An adverse intrauterine environment, seen in pregnancies complicated by preeclampsia, obesity or intrauterine growth restriction (IUGR), programs the offspring for disease in later life. Placental function regulates fetal growth and development, transducing the maternal and uterine environment to the fetus, and mediating fetal programming. MicroRNAs (miRNAs) are small non-coding RNAs that regulate gene expression through translational repression or mRNA degradation. We found significantly increased expression of miR- 210 in placentas from pregnancies complicated by severe preeclampsia or with increased maternal adiposity but the latter only in the presence of a female fetus. This suggests that miR-210 plays a pivotal role in the placental response to an adverse intrauterine environment, but with a sexually dimorphic influence in the obese environment. Using novel technology for measuring mitochondrial energetics, we described significant mitochondrial dysfunction in placentas of preeclamptic or obese women and that gain- and loss-of-function of miR-210 in primary trophoblast resulted in loss or preservation of mitochondrial activity respectively. We have recently shown that the transcription factor NFkB, which mediates many inflammatory responses, is increased in the placenta with maternal adiposity and binds to the mir-210 promoter but again only in the placenta of a female fetus. NFkB action has previously shown to be sexually dimorophic. The overall objective of this proposal is to determine the molecular basis by which miR-210 regulates mitochondrial and in turn, placental function in pregnancies complicated by preeclampsia, maternal obesity or IUGR. The central hypothesis is that hypoxia, inflammation or oxidative stress seen in such pregnancies increase miR-210 expression, which represses mitochondrial respiration causing placental dysfunction. This hypothesis will be tested through three Specific Aims: 1. Determine the role of miR-210 in mitochondrial and placental function. 2. Determine the role of NFkB in mediating the effect of trophoblast miR-210 under adverse conditions, and 3. Identify novel miR-210 target genes in trophoblast and define their role in mitochondrial and placental function. In all cases we will study the sexual dimorphism of effect. This proposal is innovative in studying the role of miR-210 in mitochondrial and placental function in normal and adverse conditions. We will determine if hypoxia, inflammation and oxidative stress act via the transcription factor NFkB governing miR-210 expression, identify novel miR-210 target genes controlling trophoblast mitochondrial function and if manipulation of mitochondrial function alters placental function.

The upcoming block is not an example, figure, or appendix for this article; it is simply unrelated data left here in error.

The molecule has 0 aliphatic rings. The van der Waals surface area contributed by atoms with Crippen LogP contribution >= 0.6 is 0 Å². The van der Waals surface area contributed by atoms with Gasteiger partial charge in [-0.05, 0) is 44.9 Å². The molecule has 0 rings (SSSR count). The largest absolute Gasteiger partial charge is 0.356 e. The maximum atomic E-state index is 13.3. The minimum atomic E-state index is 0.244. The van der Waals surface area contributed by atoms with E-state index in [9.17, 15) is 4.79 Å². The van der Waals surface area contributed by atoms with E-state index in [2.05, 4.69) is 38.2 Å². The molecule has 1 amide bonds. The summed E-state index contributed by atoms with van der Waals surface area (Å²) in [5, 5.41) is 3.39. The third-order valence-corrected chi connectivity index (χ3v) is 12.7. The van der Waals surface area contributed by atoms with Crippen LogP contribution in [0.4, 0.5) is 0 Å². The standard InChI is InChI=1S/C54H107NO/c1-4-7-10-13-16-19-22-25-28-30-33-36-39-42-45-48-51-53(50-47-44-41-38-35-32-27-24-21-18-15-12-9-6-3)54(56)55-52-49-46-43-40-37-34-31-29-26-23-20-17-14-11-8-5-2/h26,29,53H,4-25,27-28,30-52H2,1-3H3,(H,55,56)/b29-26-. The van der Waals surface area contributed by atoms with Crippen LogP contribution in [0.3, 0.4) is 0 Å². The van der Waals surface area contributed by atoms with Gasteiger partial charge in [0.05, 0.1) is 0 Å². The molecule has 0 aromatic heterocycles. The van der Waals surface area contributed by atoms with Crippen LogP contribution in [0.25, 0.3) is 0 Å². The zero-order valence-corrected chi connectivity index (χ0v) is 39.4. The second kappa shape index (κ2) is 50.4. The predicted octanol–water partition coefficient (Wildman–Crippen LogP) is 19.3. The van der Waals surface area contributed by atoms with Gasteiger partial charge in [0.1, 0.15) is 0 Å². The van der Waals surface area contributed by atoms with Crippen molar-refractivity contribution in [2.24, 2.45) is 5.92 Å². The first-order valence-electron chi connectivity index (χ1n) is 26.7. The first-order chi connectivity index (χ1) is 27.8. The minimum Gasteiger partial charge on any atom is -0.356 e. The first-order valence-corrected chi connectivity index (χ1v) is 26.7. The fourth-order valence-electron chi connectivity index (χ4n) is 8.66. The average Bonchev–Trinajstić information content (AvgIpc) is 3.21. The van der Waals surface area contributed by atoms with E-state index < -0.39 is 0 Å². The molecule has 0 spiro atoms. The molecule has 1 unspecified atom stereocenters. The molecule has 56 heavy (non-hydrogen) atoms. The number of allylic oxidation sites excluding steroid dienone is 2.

Public Health Relevance

The placenta plays a key role in transducing an adverse intrauterine environment, as seen in pregnancies complicated by preeclampsia, maternal obesity or intrauterine growth restriction, to the fetus and programming offspring for disease in adult life. We have shown profound placental mitochondrial dysfunction in these pregnancies that appears to be mediated via the microRNA miR-210. We will study the regulation of miR-210 and its target genes that control mitochondrial function in the placenta. This work has public health relevance as it may identify potential therapeutic targets to promote placental function in adverse conditions, improve pregnancy outcome and overall health.

National Institute of Health (NIH)
Eunice Kennedy Shriver National Institute of Child Health & Human Development (NICHD)
Research Project (R01)
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Pregnancy and Neonatology Study Section (PN)
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Ilekis, John V
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University of Texas Health Science Center San Antonio
Obstetrics & Gynecology
Schools of Medicine
San Antonio
United States
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